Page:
Posted by cayhorstmann
on October 20, 2009 at 10:20 AM PDT
I wanted to trace exactly what happens when a JSF page uses a redirect. Here are my experiences with the HTTP and TCP/IP monitors in NetBeans and Eclipse, and why I ended up using Wireshark instead.
Consider the usual JSF flow. The client makes a GET request for the first page. That's a special case, but from then on everything follows a pattern. The server renders a page containing an HTML form that is to be posted back to the same URL. The client makes a POST, the server navigates to a new page and renders it. The problem is that the browser requested the new page with the old URL, and so the browser bar URL is always one step behind.
You can fix that with a redirect. If you use JSF 2.0 “EZ navigation”, you produce outcome strings like this.
if (...) return "success?faces-redirect=true"
else return "failure?faces-redirect=true"
So, what exactly happens now? That's where HTTP monitoring comes in.
In Netbeans, you activate HTTP monitoring by checking “Enable HTTP monitor” in the GlassFish server properties.
You can then see the traffic in the HTTP Server Monitor tab. For example, here you can see the initial GET, the POST to
/faces/index.xhtml, and the GET to
Unfortunately, NetBeans doesn't show you what the server returns to the client, so you don't see why that second GET request was made.
The Netbeans HTTP monitor modifies the
domain1/config/default-web.xml file, adding a filter to every web application. That filter is left in place after Netbeans exits. If you run the application from inside Eclipse, the filter will throw an exception. The remedy is to turn monitoring off before exiting Netbeans.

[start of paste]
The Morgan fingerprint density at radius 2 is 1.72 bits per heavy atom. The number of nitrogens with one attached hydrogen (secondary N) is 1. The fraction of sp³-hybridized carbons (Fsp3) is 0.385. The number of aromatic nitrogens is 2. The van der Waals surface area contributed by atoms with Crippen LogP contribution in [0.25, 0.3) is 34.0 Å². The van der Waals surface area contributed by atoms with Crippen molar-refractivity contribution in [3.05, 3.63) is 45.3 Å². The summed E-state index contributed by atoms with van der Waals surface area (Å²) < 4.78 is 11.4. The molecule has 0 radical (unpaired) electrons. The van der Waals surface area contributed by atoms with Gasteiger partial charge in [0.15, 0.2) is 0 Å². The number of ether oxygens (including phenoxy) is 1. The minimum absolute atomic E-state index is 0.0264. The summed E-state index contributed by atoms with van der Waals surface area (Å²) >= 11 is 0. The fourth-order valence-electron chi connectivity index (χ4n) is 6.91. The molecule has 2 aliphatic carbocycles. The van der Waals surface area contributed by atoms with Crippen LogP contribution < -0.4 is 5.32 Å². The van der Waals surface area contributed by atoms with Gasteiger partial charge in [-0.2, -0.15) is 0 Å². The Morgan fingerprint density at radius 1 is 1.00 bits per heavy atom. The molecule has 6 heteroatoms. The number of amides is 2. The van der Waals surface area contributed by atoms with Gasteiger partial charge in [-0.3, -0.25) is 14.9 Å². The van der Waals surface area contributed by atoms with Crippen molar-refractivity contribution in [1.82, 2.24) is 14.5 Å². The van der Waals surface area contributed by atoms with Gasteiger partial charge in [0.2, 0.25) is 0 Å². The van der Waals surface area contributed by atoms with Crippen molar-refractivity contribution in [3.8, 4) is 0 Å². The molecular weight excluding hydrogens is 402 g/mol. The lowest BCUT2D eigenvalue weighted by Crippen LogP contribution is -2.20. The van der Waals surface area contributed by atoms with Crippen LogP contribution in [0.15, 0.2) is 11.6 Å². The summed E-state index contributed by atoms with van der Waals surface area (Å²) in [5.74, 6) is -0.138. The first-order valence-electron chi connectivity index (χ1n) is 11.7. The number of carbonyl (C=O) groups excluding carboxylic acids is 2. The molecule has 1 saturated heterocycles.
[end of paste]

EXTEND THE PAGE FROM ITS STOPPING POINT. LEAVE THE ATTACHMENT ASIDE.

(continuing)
Eclipse uses a different approach. It can monitor arbitrary TCP/IP traffic. With Glassfish, right-click on the server in the Servers tab and select Monitoring > Properties. Then click on Add and select port 8080. Select Start to actually start monitoring. Then you need to point your browser to
localhost:8081/contextRoot/faces/index.xhtml. Eclipse routes the packets from port 8081 to port 8080, which gives it a chance to monitor them.
As you can see here, Eclipse shows what the server sends back to the client.
Well, almost. What you don't see are the HTTP headers, so you don't see how the browser knows where to go. (The browser doesn't parse the HTML that you see in the screen capture—that's for people who turned off automatic redirect in their browser.)
To really see what is going on, I used Wireshark . It captures all TCP/IP traffic, doesn't install any filters in your app server, and doesn't make you change port numbers. It decodes HTTP, showing you the entire response:
As you can see, the server sets the
Location header to the redirect location.
Executive summary: The HTTP and TCP/IP monitors that are built into the IDEs are useful for routine traffic monitoring, but for hardcore sniffing, Wireshark is hard to beat.